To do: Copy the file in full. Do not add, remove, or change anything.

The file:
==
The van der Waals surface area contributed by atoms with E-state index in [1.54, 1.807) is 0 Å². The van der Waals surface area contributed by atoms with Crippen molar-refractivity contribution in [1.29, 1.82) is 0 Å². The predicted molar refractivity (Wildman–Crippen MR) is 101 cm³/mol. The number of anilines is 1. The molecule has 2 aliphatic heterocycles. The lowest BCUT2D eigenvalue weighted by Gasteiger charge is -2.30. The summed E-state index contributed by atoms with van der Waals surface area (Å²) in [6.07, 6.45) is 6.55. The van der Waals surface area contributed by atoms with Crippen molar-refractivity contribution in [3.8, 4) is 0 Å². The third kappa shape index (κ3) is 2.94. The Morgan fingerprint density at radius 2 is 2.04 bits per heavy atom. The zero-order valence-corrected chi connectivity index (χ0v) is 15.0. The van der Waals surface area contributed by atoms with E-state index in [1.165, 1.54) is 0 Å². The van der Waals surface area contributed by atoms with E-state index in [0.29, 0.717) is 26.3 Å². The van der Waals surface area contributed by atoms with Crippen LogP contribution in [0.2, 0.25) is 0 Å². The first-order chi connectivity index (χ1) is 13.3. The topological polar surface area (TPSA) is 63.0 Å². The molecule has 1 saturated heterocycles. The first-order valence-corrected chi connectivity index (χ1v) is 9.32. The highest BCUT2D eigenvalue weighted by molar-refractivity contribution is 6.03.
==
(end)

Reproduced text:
The van der Waals surface area contributed by atoms with E-state index in [1.54, 1.807) is 0 Å². The van der Waals surface area contributed by atoms with Crippen molar-refractivity contribution in [1.29, 1.82) is 0 Å². The predicted molar refractivity (Wildman–Crippen MR) is 101 cm³/mol. The number of anilines is 1. The molecule has 2 aliphatic heterocycles. The lowest BCUT2D eigenvalue weighted by Gasteiger charge is -2.30. The summed E-state index contributed by atoms with van der Waals surface area (Å²) in [6.07, 6.45) is 6.55. The van der Waals surface area contributed by atoms with Crippen molar-refractivity contribution in [3.8, 4) is 0 Å². The third kappa shape index (κ3) is 2.94. The Morgan fingerprint density at radius 2 is 2.04 bits per heavy atom. The zero-order valence-corrected chi connectivity index (χ0v) is 15.0. The van der Waals surface area contributed by atoms with E-state index in [1.165, 1.54) is 0 Å². The van der Waals surface area contributed by atoms with E-state index in [0.29, 0.717) is 26.3 Å². The van der Waals surface area contributed by atoms with Crippen LogP contribution in [0.2, 0.25) is 0 Å². The first-order chi connectivity index (χ1) is 13.3. The topological polar surface area (TPSA) is 63.0 Å². The molecule has 1 saturated heterocycles. The first-order valence-corrected chi connectivity index (χ1v) is 9.32. The highest BCUT2D eigenvalue weighted by molar-refractivity contribution is 6.03.